The Magnificent Christmas Dinners of the World

Pavel Raskovalov, Staff Writer

Despite its originally Christian origins, Christmas has transcended its roots, and is now celebrated all across the world no matter the country. Many cultures have adopted the holiday for its purpose of bringing people closer together, choosing to celebrate the holiday in their own way. Various cultures across the world have chosen to incorporate their own culture into their Christmas celebrations, personalizing the holiday to their desires. A large part of the holiday is the Christmas eve dinner, which most adopters have kept as part of their celebrations.  Of course, people have added their own spin to Christmas dinner, straying from the original tradition of hams and turkeys and adding their own culture’s best food into the mix. The American version itself, despite many people considering it classic, strays quite a bit from the original food eaten during the holiday in Europe. Allrecipes, a cooking website, cites the “main dishes” as being an oven roasted glazed ham, as well as a stuffed turkey. Sides include scalloped potatoes (also known as funeral potatoes) a dish with Irish origins, as well as gravy and canned cranberry sauce which comes with the turkey. Allrecipes states that some parts of the U.S. also eat a Christmas prime rib steak, but that is uncommon.

India has adapted the Christmas feast by adding a ton of traditional food, National Geographic Traveler describing their dinners as “more extravagant than even the American ones.” One of the main dishes are “naga spreads,” which according to Nat Geo Traveler “include smoked pork with axone, pork cooked with fermented bamboo shoots, pork innards with pig’s blood, pig trotters and pig’s head, served with sticky rice.” The feasts still include the staple chicken, cooked slightly differently. Most dishes cooked also include sesame, a seed that the American version rarely utilizes. Indian Christmas foods also include significantly more baking than their American counterparts, involving pastries and bread into many dishes, unlike America’s largely meat-based diet. Some examples of this presented by Nat geo are the “kuswar, which is filled with twelve-layered bebinca, deep-fried kulkuls, crescent moon-shaped neuris, coconut cookies or bolinhas, crispy kormolas, chana dal and coconut fudge called doce de grao, black jaggery and coconut based dodol, and each household has its own tweak.”  There is also a Christmas cake, a tradition that would seem strange to Americans but is commonplace in India. Sophomore Alex Mkrtchyan said he loved his family’s Christmas food, and that his favorite was turkey.

Another culture that also celebrates Christmas for cultural reasons is China. It is often referred to as “Sheng Dan Jieh” or the “Holy Birth Festival,” with both religious and secular Chinese Christmas traditions.” According to a Love to Know,  a Christmas cooking website, a Chinese Christmas feast involves dumplings, usually filled with meat and vegetables, creating a sweet fried dish that makes the mouth water. Like America, they also create a pork roast, an exquisite dish with lots of flavor and character, significantly differing from its American counterpart due to different flavoring. Spring rolls are often present, filled with vegetables and chicken, also flavored with sweet and sour sauces to complement the pre-existing flavor. Despite its presence in spring rolls, the Chinese are one of the few ethnic groups who celebrate Christmas and do not eat plain chicken during it. Also different from other cultures is the fact that they eat apples called “peace apples” during the holiday.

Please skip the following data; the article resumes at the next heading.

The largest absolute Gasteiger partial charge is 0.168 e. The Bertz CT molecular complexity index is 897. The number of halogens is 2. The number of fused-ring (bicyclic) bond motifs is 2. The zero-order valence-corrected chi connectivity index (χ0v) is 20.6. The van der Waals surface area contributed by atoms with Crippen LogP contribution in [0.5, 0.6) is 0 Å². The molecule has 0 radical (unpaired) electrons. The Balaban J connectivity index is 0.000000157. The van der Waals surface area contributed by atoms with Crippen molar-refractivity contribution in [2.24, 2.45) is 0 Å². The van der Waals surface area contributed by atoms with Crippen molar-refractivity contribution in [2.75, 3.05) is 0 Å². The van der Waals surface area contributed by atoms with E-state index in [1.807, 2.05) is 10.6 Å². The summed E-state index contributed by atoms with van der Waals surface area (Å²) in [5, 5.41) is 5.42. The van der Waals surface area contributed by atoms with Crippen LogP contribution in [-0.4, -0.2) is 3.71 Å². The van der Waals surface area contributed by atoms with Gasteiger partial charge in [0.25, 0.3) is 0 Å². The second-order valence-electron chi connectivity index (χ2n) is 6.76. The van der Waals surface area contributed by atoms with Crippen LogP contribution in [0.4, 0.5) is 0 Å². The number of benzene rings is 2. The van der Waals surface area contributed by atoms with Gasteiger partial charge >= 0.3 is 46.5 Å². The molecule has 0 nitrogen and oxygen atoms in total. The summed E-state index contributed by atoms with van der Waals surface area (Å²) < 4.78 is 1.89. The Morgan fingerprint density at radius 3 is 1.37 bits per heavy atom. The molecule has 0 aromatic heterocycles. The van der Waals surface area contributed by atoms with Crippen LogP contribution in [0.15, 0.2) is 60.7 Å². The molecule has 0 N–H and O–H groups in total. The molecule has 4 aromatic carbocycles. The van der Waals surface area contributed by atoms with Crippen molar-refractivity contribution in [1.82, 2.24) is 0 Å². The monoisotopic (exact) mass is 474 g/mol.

Similarly, to India, the Japanese also eat Christmas cake as a holiday tradition, according to the Byfood blog. The cake is usually a strawberry shortcake with whipped cream icing on it. The practice originated in a “Fujiya department store in 1910. They became hugely popular after World War II and became a sign of Japan’s economic stability. The cakes are now primarily sold in Ginza and at convenience stores,” the blog explains Japanese people also commonly eat fried chicken at Christmas, a unique tradition. There are also Yuzu, a citrus like fruit that is often eaten during the winter. Yuzu flavored items also begin to appear around Christmas time, as people begin to flavor many commercial products with the fruit. Little green tea flavored pastries called Wagashi are also eaten.

Though Russia celebrates the New Year in place of Christmas due to the banning of religion and religious holidays during the time of the Bolshevik revolution, Christmas food is still prepared for the occasion. A common dish is Selyodka Pod Shuboi, which according to my grandmother Tatyana is prepared by covering the Selyodka with layers of mayonnaise and assorted vegetables, and is usually served cold. Assorted winter salads such as vinaigrette, the Russian variation including peas, potatoes and beets are also made. A been and potato dish called Zharkoye is also cooked, it consists of the staple meat and potatoes. There are also pirogi, which consist of a filling baked into some bread. Junior Kennedy Eller said that the peanut butter balls that her family makes are by far her favorite. Senior Vasiliy Kovalenko stated that although he would not eat it all year round, Russian Christmas food is quite different from other parts of the world. There is a gigantic amount of variance when it comes to Christmas food, just waiting to be tried. There are thousands of recipes all over the internet that could very well become your favorite meal.